The infrastructure was built by the Ministry of Works and started delivering water in the early 1980s. In 1990, local horticulturists and farmers formed the cooperative Kerikeri Irrigation Co Ltd and purchased the assets off the government.
It has approximately 340 shareholders, plus nearly 1100 non-commercial connections, who are supplied with water from two storage reservoirs. The scheme supports:
- Horticultural land (2,300 hectares)
- Agricultural land (350 hectares)
- Lifestyle blocks
- Commercial Users
- Raw bulk water for town supply
Horticulture has been a feature of Kerikeri’s economy and environment since the 1920s when the first citrus orchards were established. The moisture-holding capacity of the volcanic soils in the district is low and the summer droughts can be long so that even with an annual rainfall 1,800mm, supplementary irrigation is necessary for the consistently high quality fruits.
The main reservoirs are sited high in the catchments to minimise diversion and spillway costs, to enable a largely gravity-fed irrigation supply and to lessen the impact on the local environment.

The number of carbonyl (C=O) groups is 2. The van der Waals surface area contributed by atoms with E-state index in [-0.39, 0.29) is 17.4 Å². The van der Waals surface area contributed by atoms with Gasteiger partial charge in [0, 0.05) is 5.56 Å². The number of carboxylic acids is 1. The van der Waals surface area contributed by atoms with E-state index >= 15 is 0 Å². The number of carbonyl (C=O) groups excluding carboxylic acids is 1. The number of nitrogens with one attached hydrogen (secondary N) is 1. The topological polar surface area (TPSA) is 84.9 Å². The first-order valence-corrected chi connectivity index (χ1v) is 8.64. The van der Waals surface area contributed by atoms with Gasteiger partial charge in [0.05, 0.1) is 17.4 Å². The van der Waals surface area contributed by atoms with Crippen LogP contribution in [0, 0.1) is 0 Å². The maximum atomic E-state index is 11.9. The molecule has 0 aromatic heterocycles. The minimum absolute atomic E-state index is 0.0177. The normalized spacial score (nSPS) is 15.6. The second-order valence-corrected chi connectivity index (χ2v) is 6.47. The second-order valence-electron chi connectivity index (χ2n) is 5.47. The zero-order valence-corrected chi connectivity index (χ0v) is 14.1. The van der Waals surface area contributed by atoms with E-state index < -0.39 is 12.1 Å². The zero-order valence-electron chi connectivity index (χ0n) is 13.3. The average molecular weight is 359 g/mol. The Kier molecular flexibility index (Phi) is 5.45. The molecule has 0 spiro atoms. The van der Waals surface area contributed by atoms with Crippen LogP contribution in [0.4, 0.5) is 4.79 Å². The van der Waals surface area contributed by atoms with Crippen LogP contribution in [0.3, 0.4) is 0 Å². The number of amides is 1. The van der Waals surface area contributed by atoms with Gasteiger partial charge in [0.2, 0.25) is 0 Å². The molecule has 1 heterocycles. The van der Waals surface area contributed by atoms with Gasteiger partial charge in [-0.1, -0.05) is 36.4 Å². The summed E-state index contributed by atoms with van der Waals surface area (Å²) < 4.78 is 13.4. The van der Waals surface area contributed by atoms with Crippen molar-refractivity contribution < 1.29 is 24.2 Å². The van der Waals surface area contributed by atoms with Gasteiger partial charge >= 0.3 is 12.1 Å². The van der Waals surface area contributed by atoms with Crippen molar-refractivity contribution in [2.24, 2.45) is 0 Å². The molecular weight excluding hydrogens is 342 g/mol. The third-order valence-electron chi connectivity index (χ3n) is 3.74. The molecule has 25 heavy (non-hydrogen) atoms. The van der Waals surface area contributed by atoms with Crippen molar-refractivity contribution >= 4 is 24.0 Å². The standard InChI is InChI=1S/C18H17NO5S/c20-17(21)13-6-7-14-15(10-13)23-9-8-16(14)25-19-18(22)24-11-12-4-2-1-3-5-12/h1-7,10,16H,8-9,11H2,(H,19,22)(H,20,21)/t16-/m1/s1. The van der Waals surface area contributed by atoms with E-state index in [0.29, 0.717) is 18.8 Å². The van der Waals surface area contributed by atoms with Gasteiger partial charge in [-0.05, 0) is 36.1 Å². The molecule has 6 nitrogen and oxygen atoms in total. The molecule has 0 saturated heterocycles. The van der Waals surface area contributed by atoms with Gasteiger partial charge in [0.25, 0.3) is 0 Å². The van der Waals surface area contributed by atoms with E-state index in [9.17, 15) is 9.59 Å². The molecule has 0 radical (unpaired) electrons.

One of the scheme’s major advantages is the way it harvests the water in the high rainfall times and stores this in its reservoirs for distribution during drier periods. This has reduced the pressure on the local rivers and streams for the taking of water for irrigation purposes and helping to protect their natural flows.
Irrigation is now the foundation of the horticultural sector, the town and the region.
The 2016 KICL Economic, Social and Environmental Impact Report shows KICL contributes more than $100 million per annum to the region’s GDP ad employs more than 1,300 FTEs.
The report also looked at KICL’s environmental impact and found that the scheme had improved total flows and drought flows in a majority of the catchment’s streams and rivers. Irrigation isn’t a contentious issue here because its value is recognized and understood. Communities need diversity and KICL has delivered it. The whole value of the community has been lifted on the back of horticulture and irrigation.